Kadidiatou Kadio, born on 15.10. 1976, has a PhD in applied human science from the University of Montreal. She also has a master’s in Population and Health and a master’s in Social Psychology from the University of Ouagadougou. She is a researcher at the Institute for Research in Health Science (IRSS), the National Centre for Scientific and Technological Research (CNRST) in Burkina Faso. Her research interests focus on social protection issues, analysis of health policies and systems, inequalities and social exclusion, access to healthcare for populations, equity, empowerment, sharing and using knowledge. Her doctoral thesis focused on the analysis of the emergence, formulation, implementation of social protection policies in Burkina Faso, as well as the role of scientific knowledge in these processes. The thesis received an excellent mention, entered on the honorary list of the Dean of the Faculty of Arts and Sciences at the University of Montreal, and proposed to represent the university in national and international thesis competitions. She also has solid experience as a manager in international development and in community development (program implementation and development project), but also in coordination of a public health research program.
Social cohesion-social protection in Burkina Faso
The link between social protection and social cohesion is very little explained in the literature on social policies in Africa. The concept of cohesion appeared in Burkinabè government documents to justify the importance of formulating the national social protection policy (PNPS). The retrospective social study “Burkina 25” supports that social cohesion “is strongly threatened by the widening of the gap separating the different social categories from the Burkinabè population” and that “deep inequalities weaken social cohesion and national unity”. To continue “to exist,” Burkina Faso will have to strengthen social cohesion through greater social justice, a keen sense of the common good, a retraining to the virtues of probity and impartiality. The study’s conclusions announce that social protection measures must be developed to combat social discrimination, particularly those affecting the most vulnerable groups in order to contribute to cohesion. This shows that claims about the importance of social protection policies in establishing / strengthening social cohesion are advanced to encourage governments to invest in social protection. However, there is no coherent conceptual framework to analyze the relationship between social protection and social cohesion, hence the relevance of our project for a better understanding of the conceptual and theoretical links between social cohesion and social protection, in the current context of Burkina Faso characterized by multiple terrorist attacks, intercommunity conflicts, social and political crises.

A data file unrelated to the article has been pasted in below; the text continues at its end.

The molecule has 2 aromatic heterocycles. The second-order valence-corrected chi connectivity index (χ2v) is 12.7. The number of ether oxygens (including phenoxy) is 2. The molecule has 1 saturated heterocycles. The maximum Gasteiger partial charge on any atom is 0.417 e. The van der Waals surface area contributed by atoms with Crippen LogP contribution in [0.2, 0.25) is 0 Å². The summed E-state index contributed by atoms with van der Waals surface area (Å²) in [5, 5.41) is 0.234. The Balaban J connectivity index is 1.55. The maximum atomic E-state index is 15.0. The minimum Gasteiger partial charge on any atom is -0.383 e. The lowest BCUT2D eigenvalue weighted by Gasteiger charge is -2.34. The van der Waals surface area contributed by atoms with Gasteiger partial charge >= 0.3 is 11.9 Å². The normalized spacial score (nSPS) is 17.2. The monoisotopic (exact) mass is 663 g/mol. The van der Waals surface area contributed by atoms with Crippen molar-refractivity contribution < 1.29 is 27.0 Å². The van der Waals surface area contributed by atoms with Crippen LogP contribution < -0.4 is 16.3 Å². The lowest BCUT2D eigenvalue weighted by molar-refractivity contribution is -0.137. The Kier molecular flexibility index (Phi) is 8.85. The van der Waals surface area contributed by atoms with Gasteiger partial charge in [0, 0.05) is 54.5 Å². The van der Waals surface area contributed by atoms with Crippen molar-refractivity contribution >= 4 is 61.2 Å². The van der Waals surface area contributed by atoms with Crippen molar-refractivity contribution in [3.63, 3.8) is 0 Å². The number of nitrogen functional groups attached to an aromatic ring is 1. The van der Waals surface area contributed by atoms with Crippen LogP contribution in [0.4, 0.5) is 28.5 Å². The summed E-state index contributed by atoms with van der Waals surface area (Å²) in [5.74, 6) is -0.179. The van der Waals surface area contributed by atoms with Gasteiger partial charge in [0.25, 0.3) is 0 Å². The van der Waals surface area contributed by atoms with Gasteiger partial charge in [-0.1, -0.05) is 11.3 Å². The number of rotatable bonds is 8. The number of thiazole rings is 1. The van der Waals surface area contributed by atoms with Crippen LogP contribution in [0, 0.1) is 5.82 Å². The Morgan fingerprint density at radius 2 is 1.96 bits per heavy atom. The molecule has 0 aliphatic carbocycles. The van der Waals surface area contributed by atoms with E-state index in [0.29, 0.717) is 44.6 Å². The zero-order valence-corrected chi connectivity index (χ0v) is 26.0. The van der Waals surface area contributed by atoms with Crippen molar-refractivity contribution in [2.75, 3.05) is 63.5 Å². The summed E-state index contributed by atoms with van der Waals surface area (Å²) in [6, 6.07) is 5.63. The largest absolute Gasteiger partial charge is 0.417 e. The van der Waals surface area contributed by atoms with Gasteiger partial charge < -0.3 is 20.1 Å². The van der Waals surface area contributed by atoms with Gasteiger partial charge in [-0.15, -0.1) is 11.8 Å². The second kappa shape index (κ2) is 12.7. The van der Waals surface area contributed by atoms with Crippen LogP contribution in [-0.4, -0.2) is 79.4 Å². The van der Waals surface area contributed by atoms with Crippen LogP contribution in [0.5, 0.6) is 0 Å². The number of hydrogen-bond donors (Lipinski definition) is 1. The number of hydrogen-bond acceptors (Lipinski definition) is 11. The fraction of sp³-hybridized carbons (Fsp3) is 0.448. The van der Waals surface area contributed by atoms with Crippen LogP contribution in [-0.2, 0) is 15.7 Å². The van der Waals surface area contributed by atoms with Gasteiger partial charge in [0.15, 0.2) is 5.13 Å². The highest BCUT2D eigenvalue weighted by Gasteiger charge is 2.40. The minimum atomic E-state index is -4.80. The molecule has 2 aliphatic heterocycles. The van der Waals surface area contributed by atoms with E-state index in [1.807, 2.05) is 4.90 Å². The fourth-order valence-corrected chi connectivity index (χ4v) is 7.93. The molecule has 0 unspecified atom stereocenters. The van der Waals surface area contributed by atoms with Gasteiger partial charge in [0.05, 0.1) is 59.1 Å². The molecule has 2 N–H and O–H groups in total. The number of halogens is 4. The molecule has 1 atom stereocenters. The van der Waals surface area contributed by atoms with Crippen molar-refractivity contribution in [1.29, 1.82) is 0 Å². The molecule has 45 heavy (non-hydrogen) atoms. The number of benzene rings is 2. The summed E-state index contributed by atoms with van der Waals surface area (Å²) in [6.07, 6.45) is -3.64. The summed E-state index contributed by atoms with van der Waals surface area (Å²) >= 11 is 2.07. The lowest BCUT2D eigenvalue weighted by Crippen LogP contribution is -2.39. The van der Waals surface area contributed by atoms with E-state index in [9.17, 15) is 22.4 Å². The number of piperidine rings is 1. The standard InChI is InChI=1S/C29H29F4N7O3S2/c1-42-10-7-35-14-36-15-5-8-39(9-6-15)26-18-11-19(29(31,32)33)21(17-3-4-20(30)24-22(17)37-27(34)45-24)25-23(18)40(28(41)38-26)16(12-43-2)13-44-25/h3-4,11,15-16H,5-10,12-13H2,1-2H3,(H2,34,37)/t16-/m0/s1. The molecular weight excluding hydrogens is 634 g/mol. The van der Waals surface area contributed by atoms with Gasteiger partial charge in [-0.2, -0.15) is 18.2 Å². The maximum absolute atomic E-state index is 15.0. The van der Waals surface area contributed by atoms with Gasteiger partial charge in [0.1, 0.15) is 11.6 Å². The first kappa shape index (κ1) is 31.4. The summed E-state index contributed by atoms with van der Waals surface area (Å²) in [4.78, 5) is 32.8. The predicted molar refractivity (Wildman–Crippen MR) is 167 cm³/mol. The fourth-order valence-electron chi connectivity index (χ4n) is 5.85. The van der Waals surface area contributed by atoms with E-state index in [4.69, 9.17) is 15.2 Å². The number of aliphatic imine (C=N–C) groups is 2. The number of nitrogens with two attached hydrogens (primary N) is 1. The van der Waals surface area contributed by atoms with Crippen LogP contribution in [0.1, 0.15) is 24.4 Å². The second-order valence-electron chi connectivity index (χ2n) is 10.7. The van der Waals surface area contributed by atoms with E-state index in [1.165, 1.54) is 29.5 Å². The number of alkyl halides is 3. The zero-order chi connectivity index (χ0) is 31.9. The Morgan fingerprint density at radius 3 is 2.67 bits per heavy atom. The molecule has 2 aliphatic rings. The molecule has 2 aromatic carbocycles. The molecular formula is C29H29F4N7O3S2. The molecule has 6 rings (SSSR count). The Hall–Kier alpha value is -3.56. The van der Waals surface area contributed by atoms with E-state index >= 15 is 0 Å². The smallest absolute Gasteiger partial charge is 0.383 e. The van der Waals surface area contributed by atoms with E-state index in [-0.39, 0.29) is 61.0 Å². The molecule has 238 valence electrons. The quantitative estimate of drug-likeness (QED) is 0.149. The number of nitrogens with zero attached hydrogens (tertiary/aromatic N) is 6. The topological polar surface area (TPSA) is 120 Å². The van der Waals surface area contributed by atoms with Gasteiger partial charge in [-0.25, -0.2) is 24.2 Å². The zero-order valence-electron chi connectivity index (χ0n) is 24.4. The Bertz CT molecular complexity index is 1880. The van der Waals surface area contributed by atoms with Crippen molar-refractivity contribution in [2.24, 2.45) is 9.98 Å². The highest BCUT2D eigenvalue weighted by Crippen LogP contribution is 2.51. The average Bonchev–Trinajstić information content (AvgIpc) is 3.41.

IRSS, CNRS/ Ouagadougou
06 BP 9703 Ouagadougou,